Australia’s Green Party says parliament has the power to legalize recreational cannabis in the country as the party prepares to bid for cannabis reform.
according to Guardian, The Green Party – now a minority party in Australia – has been advised by constitutional lawyer Patrick Kaiser, who has argued that Parliament could overturn state law on the matter.
“The advice is that the three federal governments that make it possible to legalize and regulate the use of cannabis in the most obvious way, through portions of Section 51 relating to copyright, invention and design patents, and trademarks. It suggests someone in power.” Guardian report.
under the aforementioned section 51Congress has the power to “make laws for the peace, order, and good government of the Commonwealth, with respect to trade and commerce with other nations and between states; taxation; Incentives for the production or export of goods Borrowing money on federal public credit Postal, telegraph, telephone, and other similar services Federal and some state naval and Military defense and administration of armed forces to enforce and maintain Commonwealth law Lighthouses, lighthouses, beacons and buoys Astronomical and weather observations Quarantine Fishing in Australian waters beyond territorial limits Census and statistics currency, coins and legal tender Banks other than state banks State banking, establishment of banks and issuance of banknotes beyond the limits of the country concerned Insurance other than state insurance and limits of the country concerned National insurance expanding beyond Weights and measures; Bills of exchange and promissory notes;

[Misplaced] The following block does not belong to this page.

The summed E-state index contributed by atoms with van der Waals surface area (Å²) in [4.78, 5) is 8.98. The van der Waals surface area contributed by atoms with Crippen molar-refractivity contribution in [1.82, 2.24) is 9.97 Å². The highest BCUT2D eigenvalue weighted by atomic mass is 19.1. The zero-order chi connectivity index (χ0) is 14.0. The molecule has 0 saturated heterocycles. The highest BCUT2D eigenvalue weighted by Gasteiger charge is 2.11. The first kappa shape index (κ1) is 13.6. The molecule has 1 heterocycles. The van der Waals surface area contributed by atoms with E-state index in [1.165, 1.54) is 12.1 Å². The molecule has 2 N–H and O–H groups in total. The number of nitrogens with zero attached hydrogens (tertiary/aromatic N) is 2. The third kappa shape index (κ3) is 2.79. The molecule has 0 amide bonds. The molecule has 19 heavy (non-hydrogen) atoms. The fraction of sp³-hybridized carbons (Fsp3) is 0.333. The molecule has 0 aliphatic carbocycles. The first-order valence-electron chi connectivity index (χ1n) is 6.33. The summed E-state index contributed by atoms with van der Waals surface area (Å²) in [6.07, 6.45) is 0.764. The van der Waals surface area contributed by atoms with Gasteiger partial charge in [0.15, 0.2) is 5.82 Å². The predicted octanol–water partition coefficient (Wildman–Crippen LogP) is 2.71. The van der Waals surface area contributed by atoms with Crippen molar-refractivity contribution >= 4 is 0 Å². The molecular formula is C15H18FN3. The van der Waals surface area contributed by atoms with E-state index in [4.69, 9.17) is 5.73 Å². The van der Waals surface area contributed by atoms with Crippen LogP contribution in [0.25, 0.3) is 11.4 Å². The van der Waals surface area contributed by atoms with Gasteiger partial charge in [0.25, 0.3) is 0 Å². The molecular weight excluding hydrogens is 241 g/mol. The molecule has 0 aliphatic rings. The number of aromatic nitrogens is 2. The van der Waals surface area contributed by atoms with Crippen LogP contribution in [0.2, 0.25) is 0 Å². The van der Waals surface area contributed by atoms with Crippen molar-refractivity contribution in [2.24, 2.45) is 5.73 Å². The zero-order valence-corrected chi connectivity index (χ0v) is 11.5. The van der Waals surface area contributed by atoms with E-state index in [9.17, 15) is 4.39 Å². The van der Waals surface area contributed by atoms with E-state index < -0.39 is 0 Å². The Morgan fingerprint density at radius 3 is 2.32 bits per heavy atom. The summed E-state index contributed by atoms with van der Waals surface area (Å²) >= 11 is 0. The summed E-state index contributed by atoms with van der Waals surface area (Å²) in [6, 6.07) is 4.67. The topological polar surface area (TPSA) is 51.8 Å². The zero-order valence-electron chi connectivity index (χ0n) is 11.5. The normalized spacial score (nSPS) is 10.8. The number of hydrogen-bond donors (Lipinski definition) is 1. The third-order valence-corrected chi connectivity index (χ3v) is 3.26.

The Guardian reports Keyzer’s advice centered on the portion of the section relating to “copyrights, invention and design patents, and trademarks,” and required the federal government to “regulate cannabis strains as plant varieties and list them on the cannabis schedule.” I give you the authority to do so.” In that regard, the Commonwealth has exclusive regulatory control. ”
Green Party spokesman David Shoebridge said in a statement Monday, as quoted by “We have been told to wait too long before the cannabis law is amended. Guardian.
“Recreational cannabis is enjoyed by millions of people in Australia and around the world, and it is increasingly ridiculous to pretend otherwise,” added Shoebridge. “At least 40% of Australians use cannabis and laws that criminalize almost half of us need to be repealed.”
A poll earlier this year found Australians were divided on the issue of changing the country’s marijuana laws, with 50% saying they supported full cannabis reform.
Polling firm Essential Research said it represented a significant increase from 2013, with only about 25% in favor of complete reform.
Meanwhile, a study released this summer by the Australian Institute of Health and Welfare found a higher proportion of people in the country prefer smoking weed to smoking.
The Greens aren’t the only ones pushing cannabis reform. Earlier this year, Australia’s single-issue legal cannabis party came as close as winning a seat in the country’s Senate elections, surpassing expectations.